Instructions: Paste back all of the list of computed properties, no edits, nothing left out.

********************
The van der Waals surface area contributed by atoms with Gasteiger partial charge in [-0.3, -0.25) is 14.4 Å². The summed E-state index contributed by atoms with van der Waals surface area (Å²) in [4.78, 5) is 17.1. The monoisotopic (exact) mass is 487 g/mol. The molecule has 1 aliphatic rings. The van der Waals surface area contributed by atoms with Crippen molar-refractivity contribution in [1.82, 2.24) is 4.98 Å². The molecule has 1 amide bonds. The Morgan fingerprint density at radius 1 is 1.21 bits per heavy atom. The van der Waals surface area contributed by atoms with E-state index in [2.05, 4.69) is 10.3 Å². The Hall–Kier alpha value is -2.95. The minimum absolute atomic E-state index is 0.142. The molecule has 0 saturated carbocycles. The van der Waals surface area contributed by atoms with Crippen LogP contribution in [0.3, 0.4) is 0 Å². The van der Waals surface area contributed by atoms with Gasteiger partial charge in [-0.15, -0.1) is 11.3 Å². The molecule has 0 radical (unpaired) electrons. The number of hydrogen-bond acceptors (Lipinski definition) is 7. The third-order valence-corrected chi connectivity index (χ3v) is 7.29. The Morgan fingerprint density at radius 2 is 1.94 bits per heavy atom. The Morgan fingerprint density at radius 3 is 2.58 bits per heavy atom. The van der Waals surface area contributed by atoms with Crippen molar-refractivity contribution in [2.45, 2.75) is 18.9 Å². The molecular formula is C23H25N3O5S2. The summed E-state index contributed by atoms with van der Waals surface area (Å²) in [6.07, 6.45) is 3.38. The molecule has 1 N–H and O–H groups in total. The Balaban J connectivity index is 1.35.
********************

The van der Waals surface area contributed by atoms with Gasteiger partial charge in [-0.3, -0.25) is 14.4 Å². The summed E-state index contributed by atoms with van der Waals surface area (Å²) in [4.78, 5) is 17.1. The monoisotopic (exact) mass is 487 g/mol. The molecule has 1 aliphatic rings. The van der Waals surface area contributed by atoms with Crippen molar-refractivity contribution in [1.82, 2.24) is 4.98 Å². The molecule has 1 amide bonds. The Morgan fingerprint density at radius 1 is 1.21 bits per heavy atom. The van der Waals surface area contributed by atoms with E-state index in [2.05, 4.69) is 10.3 Å². The Hall–Kier alpha value is -2.95. The minimum absolute atomic E-state index is 0.142. The molecule has 0 saturated carbocycles. The van der Waals surface area contributed by atoms with Crippen LogP contribution in [0.3, 0.4) is 0 Å². The van der Waals surface area contributed by atoms with Gasteiger partial charge in [-0.15, -0.1) is 11.3 Å². The molecule has 0 radical (unpaired) electrons. The number of hydrogen-bond acceptors (Lipinski definition) is 7. The third-order valence-corrected chi connectivity index (χ3v) is 7.29. The Morgan fingerprint density at radius 2 is 1.94 bits per heavy atom. The Morgan fingerprint density at radius 3 is 2.58 bits per heavy atom. The van der Waals surface area contributed by atoms with Crippen molar-refractivity contribution in [2.45, 2.75) is 18.9 Å². The molecular formula is C23H25N3O5S2. The summed E-state index contributed by atoms with van der Waals surface area (Å²) in [6.07, 6.45) is 3.38. The molecule has 1 N–H and O–H groups in total. The Balaban J connectivity index is 1.35.